Traditional silicon photovoltaic modules have some inactive module surface area (IMSA) that are not covered by the solar cells due to the shading of bus bars, finger contacts, and the unused space between the octagonal solar cells. Collecting the solar power falling onto the IMSA will increase the overall energy yield and potentially decrease the $/kW-hr rating for the PV system. Therefore, we proposed a low-cost holographic light management technique which combines the holographic optical elements (HOEs) and a white Lambertian scatter surface. Simulation and comparison are performed for three different light collection systems. The results show that 6.40% more light collection efficiency can be achieved by using HOEs combined with a white scatter surface.
In this paper a spectrum-splitting photovoltaic system is proposed that uses bifacial silicon solar cells to maximize total energy yield. The system is unique in its ability to convert direct sunlight with high-efficiency (<30%) while simultaneously converting diffuse and rear-side irradiance. A volume holographic lens array is used to divide the solar spectrum into spectral bands optimized for conversion by wide-bandgap and bifacial silicon solar cells. An approach for simulating the energy yield, optimizing the holographic lens array, and analyzing the effect of concentration ratio, aspect ratio, and illumination characteristics is described. Design examples for two different solar cell combinations are provided. A GaAs and bifacial silicon combination achieves an energy conversion efficiency of 32.0% and a MgCdTe and bifacial silicon combination achieves a 31.0% energy conversion efficiency. Additional solutions are provided when constraints on concentration ratio and aspect ratio are applied, allowing the designer to balance energy yield with cost and size considerations. The performance of the proposed system is compared to conventional monofacial silicon, bifacial silicon, and monofacial spectrum-splitting modules, and show that improvements in energy yield of over 45%, 25%, and 10% can be achieved, respectively.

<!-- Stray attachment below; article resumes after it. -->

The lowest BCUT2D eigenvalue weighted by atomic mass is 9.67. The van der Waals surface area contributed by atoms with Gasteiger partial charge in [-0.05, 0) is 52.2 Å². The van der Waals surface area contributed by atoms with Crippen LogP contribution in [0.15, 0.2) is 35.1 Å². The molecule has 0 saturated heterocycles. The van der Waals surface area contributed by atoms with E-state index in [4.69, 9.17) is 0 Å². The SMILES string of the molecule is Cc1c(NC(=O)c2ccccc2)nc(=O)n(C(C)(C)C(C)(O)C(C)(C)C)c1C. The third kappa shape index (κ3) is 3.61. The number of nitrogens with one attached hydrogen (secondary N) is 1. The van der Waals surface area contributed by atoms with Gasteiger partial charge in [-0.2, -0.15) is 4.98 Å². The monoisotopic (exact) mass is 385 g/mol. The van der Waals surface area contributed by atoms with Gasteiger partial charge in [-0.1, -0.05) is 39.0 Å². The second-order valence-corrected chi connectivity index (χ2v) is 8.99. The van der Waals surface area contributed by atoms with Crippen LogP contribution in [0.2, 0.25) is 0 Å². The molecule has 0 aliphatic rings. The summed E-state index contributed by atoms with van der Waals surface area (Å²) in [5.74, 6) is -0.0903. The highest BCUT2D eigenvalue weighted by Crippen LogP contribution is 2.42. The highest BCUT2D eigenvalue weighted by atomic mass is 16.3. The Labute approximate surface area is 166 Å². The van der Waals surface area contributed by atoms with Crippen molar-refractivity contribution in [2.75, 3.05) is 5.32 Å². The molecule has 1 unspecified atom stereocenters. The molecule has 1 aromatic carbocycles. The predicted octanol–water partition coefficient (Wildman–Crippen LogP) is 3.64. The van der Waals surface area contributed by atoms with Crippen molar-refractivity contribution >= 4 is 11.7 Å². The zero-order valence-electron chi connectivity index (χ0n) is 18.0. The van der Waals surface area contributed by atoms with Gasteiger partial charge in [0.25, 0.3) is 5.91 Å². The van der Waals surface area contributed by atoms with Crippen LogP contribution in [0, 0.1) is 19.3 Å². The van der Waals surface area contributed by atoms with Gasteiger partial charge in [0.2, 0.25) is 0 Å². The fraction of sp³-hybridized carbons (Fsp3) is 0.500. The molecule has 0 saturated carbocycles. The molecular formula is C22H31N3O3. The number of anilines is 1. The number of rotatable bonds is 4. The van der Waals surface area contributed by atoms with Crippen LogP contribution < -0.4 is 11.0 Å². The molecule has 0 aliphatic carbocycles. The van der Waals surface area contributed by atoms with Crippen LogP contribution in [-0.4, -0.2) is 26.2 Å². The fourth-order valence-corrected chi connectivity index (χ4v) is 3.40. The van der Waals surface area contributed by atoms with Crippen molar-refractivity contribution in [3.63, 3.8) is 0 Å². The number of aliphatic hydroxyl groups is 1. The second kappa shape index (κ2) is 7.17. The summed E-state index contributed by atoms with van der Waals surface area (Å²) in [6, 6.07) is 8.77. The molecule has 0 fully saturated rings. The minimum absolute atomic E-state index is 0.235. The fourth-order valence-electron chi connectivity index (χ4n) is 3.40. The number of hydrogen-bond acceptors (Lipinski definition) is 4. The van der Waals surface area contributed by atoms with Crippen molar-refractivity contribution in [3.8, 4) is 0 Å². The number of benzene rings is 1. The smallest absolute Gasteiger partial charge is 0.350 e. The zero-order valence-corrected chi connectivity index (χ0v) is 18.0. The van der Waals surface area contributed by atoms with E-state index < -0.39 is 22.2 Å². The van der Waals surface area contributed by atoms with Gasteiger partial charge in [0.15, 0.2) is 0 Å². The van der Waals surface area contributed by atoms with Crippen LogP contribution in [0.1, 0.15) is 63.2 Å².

The most expensive electrical energy occurs during early morning and late afternoon time periods. This poses a problem for fixed latitude mounted photovoltaic (PV) systems since the sun is low in the sky. One potential solution is to use vertically mounted bifacial PV modules to increase the East-West collection area and solar energy production during high energy usage time periods. However, vertically mounted PV modules have reduced conversion efficiency during mid-day time periods. In this paper the use of a horizontally mounted collector with holographic elements is examined as a way of increasing the energy yield of vertically mounted bifacial PV (VMBP) modules during mid-day time periods. The design of a holographic `cap’ collector is evaluated that considers dimensional constraints, holographic diffraction efficiency characteristics, and system solar collection efficiency properties. The irradiance illuminating the vertical mount is modeled with and without the cap. The design process also includes the optimization of separation between rows of vertically mounted modules and the use of directional diffusers in the proximity of the modules to maximize system energy yield.